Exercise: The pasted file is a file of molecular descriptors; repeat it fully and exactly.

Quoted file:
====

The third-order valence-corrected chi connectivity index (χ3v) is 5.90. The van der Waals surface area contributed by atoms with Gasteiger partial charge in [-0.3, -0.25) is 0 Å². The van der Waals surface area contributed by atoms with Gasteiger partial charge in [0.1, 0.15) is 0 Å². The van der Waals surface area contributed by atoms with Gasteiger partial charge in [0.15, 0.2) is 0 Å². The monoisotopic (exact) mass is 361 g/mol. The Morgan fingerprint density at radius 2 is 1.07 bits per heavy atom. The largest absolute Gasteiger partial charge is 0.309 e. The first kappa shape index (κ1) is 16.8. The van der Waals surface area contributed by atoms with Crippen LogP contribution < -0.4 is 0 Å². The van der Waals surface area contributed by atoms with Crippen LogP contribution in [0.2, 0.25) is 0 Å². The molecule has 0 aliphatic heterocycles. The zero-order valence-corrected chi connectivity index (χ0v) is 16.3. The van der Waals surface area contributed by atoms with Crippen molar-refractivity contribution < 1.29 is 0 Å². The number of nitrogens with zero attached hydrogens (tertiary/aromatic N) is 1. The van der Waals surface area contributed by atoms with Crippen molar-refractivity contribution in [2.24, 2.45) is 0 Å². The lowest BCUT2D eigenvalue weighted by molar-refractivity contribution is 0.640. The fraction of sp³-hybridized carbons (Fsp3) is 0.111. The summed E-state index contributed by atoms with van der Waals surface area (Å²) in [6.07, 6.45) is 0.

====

The third-order valence-corrected chi connectivity index (χ3v) is 5.90. The van der Waals surface area contributed by atoms with Gasteiger partial charge in [-0.3, -0.25) is 0 Å². The van der Waals surface area contributed by atoms with Gasteiger partial charge in [0.1, 0.15) is 0 Å². The van der Waals surface area contributed by atoms with Gasteiger partial charge in [0.15, 0.2) is 0 Å². The monoisotopic (exact) mass is 361 g/mol. The Morgan fingerprint density at radius 2 is 1.07 bits per heavy atom. The largest absolute Gasteiger partial charge is 0.309 e. The first kappa shape index (κ1) is 16.8. The van der Waals surface area contributed by atoms with Crippen LogP contribution < -0.4 is 0 Å². The van der Waals surface area contributed by atoms with Crippen LogP contribution in [0.2, 0.25) is 0 Å². The molecule has 0 aliphatic heterocycles. The zero-order valence-corrected chi connectivity index (χ0v) is 16.3. The van der Waals surface area contributed by atoms with Crippen molar-refractivity contribution < 1.29 is 0 Å². The number of nitrogens with zero attached hydrogens (tertiary/aromatic N) is 1. The van der Waals surface area contributed by atoms with Crippen molar-refractivity contribution in [2.24, 2.45) is 0 Å². The lowest BCUT2D eigenvalue weighted by molar-refractivity contribution is 0.640. The fraction of sp³-hybridized carbons (Fsp3) is 0.111. The summed E-state index contributed by atoms with van der Waals surface area (Å²) in [6.07, 6.45) is 0.